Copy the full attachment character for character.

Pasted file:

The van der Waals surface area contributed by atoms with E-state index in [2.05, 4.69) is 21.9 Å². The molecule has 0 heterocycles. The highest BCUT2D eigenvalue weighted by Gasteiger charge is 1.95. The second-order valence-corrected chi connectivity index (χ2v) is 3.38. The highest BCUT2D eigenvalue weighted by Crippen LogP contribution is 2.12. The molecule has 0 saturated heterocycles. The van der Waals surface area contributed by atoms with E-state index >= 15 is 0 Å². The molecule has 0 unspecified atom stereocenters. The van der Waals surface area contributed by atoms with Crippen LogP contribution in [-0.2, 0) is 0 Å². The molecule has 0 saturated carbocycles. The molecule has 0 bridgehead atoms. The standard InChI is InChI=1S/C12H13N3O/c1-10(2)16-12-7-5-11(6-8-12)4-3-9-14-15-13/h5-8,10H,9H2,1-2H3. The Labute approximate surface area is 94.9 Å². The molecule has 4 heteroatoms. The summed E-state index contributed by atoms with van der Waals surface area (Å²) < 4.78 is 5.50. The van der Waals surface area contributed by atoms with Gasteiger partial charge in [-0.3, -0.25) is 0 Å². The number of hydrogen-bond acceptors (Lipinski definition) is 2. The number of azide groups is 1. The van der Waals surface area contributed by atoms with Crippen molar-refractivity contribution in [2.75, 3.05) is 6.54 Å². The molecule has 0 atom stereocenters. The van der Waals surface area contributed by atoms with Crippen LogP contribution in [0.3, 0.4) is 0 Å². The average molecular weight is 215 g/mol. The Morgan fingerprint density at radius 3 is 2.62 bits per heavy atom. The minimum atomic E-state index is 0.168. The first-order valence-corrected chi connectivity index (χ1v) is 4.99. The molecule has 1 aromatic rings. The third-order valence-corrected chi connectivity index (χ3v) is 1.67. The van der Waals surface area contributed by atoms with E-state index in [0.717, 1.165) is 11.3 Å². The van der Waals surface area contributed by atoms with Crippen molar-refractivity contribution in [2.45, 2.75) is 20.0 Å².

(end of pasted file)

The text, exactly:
The van der Waals surface area contributed by atoms with E-state index in [2.05, 4.69) is 21.9 Å². The molecule has 0 heterocycles. The highest BCUT2D eigenvalue weighted by Gasteiger charge is 1.95. The second-order valence-corrected chi connectivity index (χ2v) is 3.38. The highest BCUT2D eigenvalue weighted by Crippen LogP contribution is 2.12. The molecule has 0 saturated heterocycles. The van der Waals surface area contributed by atoms with E-state index >= 15 is 0 Å². The molecule has 0 unspecified atom stereocenters. The van der Waals surface area contributed by atoms with Crippen LogP contribution in [-0.2, 0) is 0 Å². The molecule has 0 saturated carbocycles. The molecule has 0 bridgehead atoms. The standard InChI is InChI=1S/C12H13N3O/c1-10(2)16-12-7-5-11(6-8-12)4-3-9-14-15-13/h5-8,10H,9H2,1-2H3. The Labute approximate surface area is 94.9 Å². The molecule has 4 heteroatoms. The summed E-state index contributed by atoms with van der Waals surface area (Å²) < 4.78 is 5.50. The van der Waals surface area contributed by atoms with Gasteiger partial charge in [-0.3, -0.25) is 0 Å². The number of hydrogen-bond acceptors (Lipinski definition) is 2. The number of azide groups is 1. The van der Waals surface area contributed by atoms with Crippen molar-refractivity contribution in [2.75, 3.05) is 6.54 Å². The molecule has 0 atom stereocenters. The van der Waals surface area contributed by atoms with Crippen LogP contribution in [0.3, 0.4) is 0 Å². The average molecular weight is 215 g/mol. The Morgan fingerprint density at radius 3 is 2.62 bits per heavy atom. The minimum atomic E-state index is 0.168. The first-order valence-corrected chi connectivity index (χ1v) is 4.99. The molecule has 1 aromatic rings. The third-order valence-corrected chi connectivity index (χ3v) is 1.67. The van der Waals surface area contributed by atoms with E-state index in [0.717, 1.165) is 11.3 Å². The van der Waals surface area contributed by atoms with Crippen molar-refractivity contribution in [2.45, 2.75) is 20.0 Å².